Monday, May 25, 2009

The House in Grosvenor Square

From the talented author who brought you Before the Season Ends, Harvest House announces the release of Book Two in the series, The House in Grosvenor Square.

Readers who loved Before the Season Ends will delight in this charming sequel set in Regency London.

As Ariana Forsythe plans her wedding, she must adjust to the realization that she will soon become the wife of an extremely wealthy man. She wonders if it's wrong to rejoice that her future husband is rich. But, she promises herself to use her new position to do what she can to aid the numerous street waifs she sees all too often in London.

During a tour of her future home-the house in Grosvenor Square-Ariana impulsively makes plans to redecorate (just a little) according to
her tastes . But when Philip arrives home later, he is informed that an expensive silver candlestick and a miniature portrait of George III have gone missing. Moreover, each time Ariana visits the house, another item disappears.

When Ariana suffers an abduction attempt by two villains, and other mysterious goings-on are unexplained, Mr. Mornay must unravel the
mystery of who is after her, and why. He knows he has to prevent any harm from befalling his future bride, even if it means he must keep her
under lock and key in his own house!

Romance, suspense, and a deft touch of humor are part of the wonderful story of Philip Mornay and Ariana Forsythe's march to the altar. Fans of Linore's first book, Before the Season Ends, will love this delightful addition to the Regency Inspirational Series, as will all readers of historical romance.

Linore, welcome to Joy in the Journey. Can you tell us what drew you to writing Regency Romance novels?
Georgette Heyer and Jane Austen books gave me a love for the period, and there weren't any Christian regencies to be found. I wanted to change that.

Where did you find your inspiration for Ariana and Phillip?
I'm not sure. I think they're both amalgamations of people I've read about and known.

What do you think we could learn today from how society operated in the Regency period?
England in the 1800s is a world away from the 21st century. Times have changed, but people haven't. Men and women of the time were concerned with their appearances, their finances, their futures, finding the right spouse, and so on, just as we are, today. How they went about pursuing these ends is where all the difference lies, however, and this is precisely where the interest and adventure opens up for writers. Bringing to life the means and methods of everyday life and timeless concerns from the regency. It is fun and enlightening as a glimpse into the past, but readers can also identify with the basic human need to be genuinely loved for oneself, no matter the setting or time period, and to be certain of one's convictions concerning life, eternity, and faith. Having said that, it is good to remind modern readers that valuing one's purity can be mainstream, as it was then; or that the struggle to find a true love and a sense that one's life has value, has always been a human issue.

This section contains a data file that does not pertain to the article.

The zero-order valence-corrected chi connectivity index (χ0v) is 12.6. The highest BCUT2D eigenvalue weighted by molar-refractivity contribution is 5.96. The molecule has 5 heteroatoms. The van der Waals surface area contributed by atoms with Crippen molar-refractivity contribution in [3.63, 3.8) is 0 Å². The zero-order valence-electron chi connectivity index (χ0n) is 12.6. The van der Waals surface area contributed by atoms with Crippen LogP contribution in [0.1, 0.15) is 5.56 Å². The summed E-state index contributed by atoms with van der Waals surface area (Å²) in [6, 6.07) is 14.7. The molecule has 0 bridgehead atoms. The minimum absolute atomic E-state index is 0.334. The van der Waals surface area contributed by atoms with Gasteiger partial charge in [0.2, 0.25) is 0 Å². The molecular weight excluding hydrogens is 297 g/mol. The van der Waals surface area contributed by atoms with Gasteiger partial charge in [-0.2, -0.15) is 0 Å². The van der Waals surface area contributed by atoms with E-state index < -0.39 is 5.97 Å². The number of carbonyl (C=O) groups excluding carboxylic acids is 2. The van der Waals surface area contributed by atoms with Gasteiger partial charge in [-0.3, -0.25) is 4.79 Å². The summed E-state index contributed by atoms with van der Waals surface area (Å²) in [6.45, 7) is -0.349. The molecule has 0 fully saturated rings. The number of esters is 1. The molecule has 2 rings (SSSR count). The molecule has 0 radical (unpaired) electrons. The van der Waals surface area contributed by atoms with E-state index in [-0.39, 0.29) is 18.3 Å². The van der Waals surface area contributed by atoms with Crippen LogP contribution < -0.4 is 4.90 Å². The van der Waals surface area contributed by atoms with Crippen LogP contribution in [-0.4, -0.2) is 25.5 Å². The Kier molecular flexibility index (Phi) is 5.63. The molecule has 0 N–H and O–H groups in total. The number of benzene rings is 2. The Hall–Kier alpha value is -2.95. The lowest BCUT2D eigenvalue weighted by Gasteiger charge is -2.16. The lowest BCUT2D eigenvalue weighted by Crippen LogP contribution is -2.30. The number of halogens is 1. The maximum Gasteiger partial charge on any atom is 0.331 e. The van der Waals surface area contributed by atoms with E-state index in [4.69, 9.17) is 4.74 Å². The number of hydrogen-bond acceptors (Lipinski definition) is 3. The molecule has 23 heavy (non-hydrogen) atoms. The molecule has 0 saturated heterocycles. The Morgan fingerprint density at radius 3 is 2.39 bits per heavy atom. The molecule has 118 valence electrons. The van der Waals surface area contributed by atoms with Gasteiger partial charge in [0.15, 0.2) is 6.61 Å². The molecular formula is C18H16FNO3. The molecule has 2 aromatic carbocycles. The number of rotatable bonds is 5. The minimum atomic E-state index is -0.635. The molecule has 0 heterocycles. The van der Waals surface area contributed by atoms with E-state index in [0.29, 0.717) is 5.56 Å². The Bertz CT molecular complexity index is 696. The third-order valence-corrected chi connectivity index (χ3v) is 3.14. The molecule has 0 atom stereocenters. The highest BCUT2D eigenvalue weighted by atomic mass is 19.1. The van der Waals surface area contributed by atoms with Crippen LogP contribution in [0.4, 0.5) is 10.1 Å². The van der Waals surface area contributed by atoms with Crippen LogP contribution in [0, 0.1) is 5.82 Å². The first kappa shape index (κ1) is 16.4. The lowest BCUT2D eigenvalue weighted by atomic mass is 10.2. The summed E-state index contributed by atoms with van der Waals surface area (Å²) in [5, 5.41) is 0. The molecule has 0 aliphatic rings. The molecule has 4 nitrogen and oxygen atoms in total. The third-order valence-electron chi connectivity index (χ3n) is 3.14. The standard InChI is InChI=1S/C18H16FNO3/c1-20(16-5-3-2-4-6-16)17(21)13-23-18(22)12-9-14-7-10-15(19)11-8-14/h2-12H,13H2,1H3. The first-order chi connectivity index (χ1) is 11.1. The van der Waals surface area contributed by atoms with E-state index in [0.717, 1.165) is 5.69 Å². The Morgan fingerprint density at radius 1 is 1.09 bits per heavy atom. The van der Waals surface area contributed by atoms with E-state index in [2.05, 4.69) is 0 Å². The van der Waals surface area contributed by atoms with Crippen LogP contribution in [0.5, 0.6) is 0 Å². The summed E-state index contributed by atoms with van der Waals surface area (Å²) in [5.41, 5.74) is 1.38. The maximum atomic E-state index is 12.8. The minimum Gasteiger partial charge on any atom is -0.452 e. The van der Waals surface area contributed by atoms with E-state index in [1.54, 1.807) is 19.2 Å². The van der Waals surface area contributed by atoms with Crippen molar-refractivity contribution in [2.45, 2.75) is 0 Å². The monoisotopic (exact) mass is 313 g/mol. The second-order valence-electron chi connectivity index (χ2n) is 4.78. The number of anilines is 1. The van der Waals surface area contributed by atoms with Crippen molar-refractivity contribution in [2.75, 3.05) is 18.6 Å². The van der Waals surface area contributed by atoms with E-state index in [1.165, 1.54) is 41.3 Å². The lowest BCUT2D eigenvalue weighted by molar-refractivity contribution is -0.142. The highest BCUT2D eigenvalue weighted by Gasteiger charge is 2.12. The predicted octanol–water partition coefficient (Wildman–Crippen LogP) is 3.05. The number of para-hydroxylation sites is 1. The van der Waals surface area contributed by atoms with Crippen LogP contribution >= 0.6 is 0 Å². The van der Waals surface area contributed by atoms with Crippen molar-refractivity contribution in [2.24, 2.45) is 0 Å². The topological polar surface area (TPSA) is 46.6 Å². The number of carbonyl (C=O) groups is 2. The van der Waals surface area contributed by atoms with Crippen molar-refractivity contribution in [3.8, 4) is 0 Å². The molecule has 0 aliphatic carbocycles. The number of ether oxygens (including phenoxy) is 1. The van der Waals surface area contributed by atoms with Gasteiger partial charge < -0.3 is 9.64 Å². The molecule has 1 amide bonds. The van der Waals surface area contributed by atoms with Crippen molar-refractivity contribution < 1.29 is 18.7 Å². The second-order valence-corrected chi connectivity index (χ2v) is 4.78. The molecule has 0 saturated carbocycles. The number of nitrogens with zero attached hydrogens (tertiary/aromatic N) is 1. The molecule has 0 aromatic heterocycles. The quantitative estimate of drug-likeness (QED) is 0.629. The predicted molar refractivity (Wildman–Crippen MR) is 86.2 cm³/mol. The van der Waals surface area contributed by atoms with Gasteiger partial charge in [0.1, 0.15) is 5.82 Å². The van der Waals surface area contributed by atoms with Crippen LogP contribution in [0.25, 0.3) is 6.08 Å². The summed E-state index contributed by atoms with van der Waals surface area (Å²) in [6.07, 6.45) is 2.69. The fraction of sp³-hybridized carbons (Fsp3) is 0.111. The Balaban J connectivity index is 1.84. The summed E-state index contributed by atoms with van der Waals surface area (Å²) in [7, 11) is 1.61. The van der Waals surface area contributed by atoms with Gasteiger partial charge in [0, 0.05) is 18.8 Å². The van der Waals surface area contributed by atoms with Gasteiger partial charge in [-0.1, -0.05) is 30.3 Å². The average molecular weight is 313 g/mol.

What do you hope readers will take away from your books?
I hope my readers will feel as though they've been transported to the Regency for a good, satisfying visit; While they're visiting, they'll be reminded that God is involved in their life, and that happy endings are possible for everyone.

Any Regency romance is going to be compared to Jane Austen's novels ~ how are your books similar / different?
I don't think most regencies are written with this comparison in mind at all. However, other people say my book is "Austen-like." That is a huge compliment, and one I would love to live up to.

Do you have more Regency novels planned?
My editor and I are tossing around ideas right now. I do have a few more regencies in mind.

What are you working on at the moment? A sneak peek, please.
I'm exploring whether to do a third book in the Regency Series, which at present is comprised of Before the Season Ends, and The House in Grosvenor Square. Book three would begin about five years later (about 1818) and follow the lives of a number of people who were introduced in the first two books. I would also probably introduce one new couple.